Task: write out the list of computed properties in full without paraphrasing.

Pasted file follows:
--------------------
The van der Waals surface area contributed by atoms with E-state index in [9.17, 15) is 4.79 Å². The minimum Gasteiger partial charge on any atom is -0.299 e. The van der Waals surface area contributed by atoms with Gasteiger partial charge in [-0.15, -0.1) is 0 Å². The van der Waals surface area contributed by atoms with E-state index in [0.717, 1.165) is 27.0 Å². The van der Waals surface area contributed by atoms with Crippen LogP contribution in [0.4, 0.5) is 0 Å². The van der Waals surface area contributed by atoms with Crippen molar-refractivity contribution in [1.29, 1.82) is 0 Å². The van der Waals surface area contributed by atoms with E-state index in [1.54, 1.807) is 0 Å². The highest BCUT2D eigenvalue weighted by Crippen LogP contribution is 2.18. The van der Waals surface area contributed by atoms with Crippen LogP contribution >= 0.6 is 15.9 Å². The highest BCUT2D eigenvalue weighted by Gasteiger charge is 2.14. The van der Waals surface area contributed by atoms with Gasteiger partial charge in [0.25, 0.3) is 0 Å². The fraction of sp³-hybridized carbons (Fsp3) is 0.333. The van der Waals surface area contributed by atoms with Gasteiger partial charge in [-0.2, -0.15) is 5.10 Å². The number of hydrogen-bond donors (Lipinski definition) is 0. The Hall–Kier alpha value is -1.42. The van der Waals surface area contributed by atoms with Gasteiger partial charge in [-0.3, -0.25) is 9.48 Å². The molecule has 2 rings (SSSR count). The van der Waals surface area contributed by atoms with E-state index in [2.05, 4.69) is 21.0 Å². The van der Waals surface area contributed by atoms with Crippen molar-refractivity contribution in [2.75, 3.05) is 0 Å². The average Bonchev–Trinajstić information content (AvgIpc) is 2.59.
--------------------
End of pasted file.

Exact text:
The van der Waals surface area contributed by atoms with E-state index in [9.17, 15) is 4.79 Å². The minimum Gasteiger partial charge on any atom is -0.299 e. The van der Waals surface area contributed by atoms with Gasteiger partial charge in [-0.15, -0.1) is 0 Å². The van der Waals surface area contributed by atoms with E-state index in [0.717, 1.165) is 27.0 Å². The van der Waals surface area contributed by atoms with Crippen LogP contribution in [0.4, 0.5) is 0 Å². The van der Waals surface area contributed by atoms with Crippen molar-refractivity contribution in [1.29, 1.82) is 0 Å². The van der Waals surface area contributed by atoms with E-state index in [1.54, 1.807) is 0 Å². The highest BCUT2D eigenvalue weighted by Crippen LogP contribution is 2.18. The van der Waals surface area contributed by atoms with Crippen LogP contribution >= 0.6 is 15.9 Å². The highest BCUT2D eigenvalue weighted by Gasteiger charge is 2.14. The van der Waals surface area contributed by atoms with Gasteiger partial charge in [0.25, 0.3) is 0 Å². The fraction of sp³-hybridized carbons (Fsp3) is 0.333. The van der Waals surface area contributed by atoms with Gasteiger partial charge in [-0.2, -0.15) is 5.10 Å². The number of hydrogen-bond donors (Lipinski definition) is 0. The Hall–Kier alpha value is -1.42. The van der Waals surface area contributed by atoms with Gasteiger partial charge in [-0.3, -0.25) is 9.48 Å². The molecule has 2 rings (SSSR count). The van der Waals surface area contributed by atoms with E-state index in [2.05, 4.69) is 21.0 Å². The van der Waals surface area contributed by atoms with Crippen molar-refractivity contribution in [2.75, 3.05) is 0 Å². The average Bonchev–Trinajstić information content (AvgIpc) is 2.59.